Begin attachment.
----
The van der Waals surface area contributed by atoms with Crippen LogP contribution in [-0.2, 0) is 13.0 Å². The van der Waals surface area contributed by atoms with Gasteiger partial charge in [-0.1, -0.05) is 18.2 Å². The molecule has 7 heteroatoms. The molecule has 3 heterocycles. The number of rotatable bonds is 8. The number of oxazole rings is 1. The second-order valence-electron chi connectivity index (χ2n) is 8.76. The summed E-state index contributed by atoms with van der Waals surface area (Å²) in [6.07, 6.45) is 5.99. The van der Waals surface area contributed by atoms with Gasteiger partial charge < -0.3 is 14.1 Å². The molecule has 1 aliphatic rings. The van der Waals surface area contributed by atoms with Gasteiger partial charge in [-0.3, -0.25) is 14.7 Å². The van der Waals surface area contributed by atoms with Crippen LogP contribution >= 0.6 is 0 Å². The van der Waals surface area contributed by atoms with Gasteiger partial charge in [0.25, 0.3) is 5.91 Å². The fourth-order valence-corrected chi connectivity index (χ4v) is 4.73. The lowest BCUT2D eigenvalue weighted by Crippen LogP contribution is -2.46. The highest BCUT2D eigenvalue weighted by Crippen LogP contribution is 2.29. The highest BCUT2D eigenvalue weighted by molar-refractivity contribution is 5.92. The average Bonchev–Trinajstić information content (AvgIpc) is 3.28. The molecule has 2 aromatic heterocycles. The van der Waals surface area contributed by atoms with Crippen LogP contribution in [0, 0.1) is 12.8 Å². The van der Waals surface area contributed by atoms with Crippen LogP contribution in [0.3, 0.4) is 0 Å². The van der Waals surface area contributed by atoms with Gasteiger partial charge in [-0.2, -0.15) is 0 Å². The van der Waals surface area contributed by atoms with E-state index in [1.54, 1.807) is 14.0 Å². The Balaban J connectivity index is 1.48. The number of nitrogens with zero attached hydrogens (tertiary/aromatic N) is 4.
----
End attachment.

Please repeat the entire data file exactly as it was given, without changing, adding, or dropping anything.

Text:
The van der Waals surface area contributed by atoms with Crippen LogP contribution in [-0.2, 0) is 13.0 Å². The van der Waals surface area contributed by atoms with Gasteiger partial charge in [-0.1, -0.05) is 18.2 Å². The molecule has 7 heteroatoms. The molecule has 3 heterocycles. The number of rotatable bonds is 8. The number of oxazole rings is 1. The second-order valence-electron chi connectivity index (χ2n) is 8.76. The summed E-state index contributed by atoms with van der Waals surface area (Å²) in [6.07, 6.45) is 5.99. The van der Waals surface area contributed by atoms with Gasteiger partial charge < -0.3 is 14.1 Å². The molecule has 1 aliphatic rings. The van der Waals surface area contributed by atoms with Gasteiger partial charge in [-0.3, -0.25) is 14.7 Å². The van der Waals surface area contributed by atoms with Crippen LogP contribution >= 0.6 is 0 Å². The van der Waals surface area contributed by atoms with Gasteiger partial charge in [0.25, 0.3) is 5.91 Å². The fourth-order valence-corrected chi connectivity index (χ4v) is 4.73. The lowest BCUT2D eigenvalue weighted by Crippen LogP contribution is -2.46. The highest BCUT2D eigenvalue weighted by Crippen LogP contribution is 2.29. The highest BCUT2D eigenvalue weighted by molar-refractivity contribution is 5.92. The average Bonchev–Trinajstić information content (AvgIpc) is 3.28. The molecule has 2 aromatic heterocycles. The van der Waals surface area contributed by atoms with Crippen LogP contribution in [0, 0.1) is 12.8 Å². The van der Waals surface area contributed by atoms with Crippen LogP contribution in [0.3, 0.4) is 0 Å². The van der Waals surface area contributed by atoms with Gasteiger partial charge in [-0.2, -0.15) is 0 Å². The van der Waals surface area contributed by atoms with E-state index in [1.54, 1.807) is 14.0 Å². The Balaban J connectivity index is 1.48. The number of nitrogens with zero attached hydrogens (tertiary/aromatic N) is 4.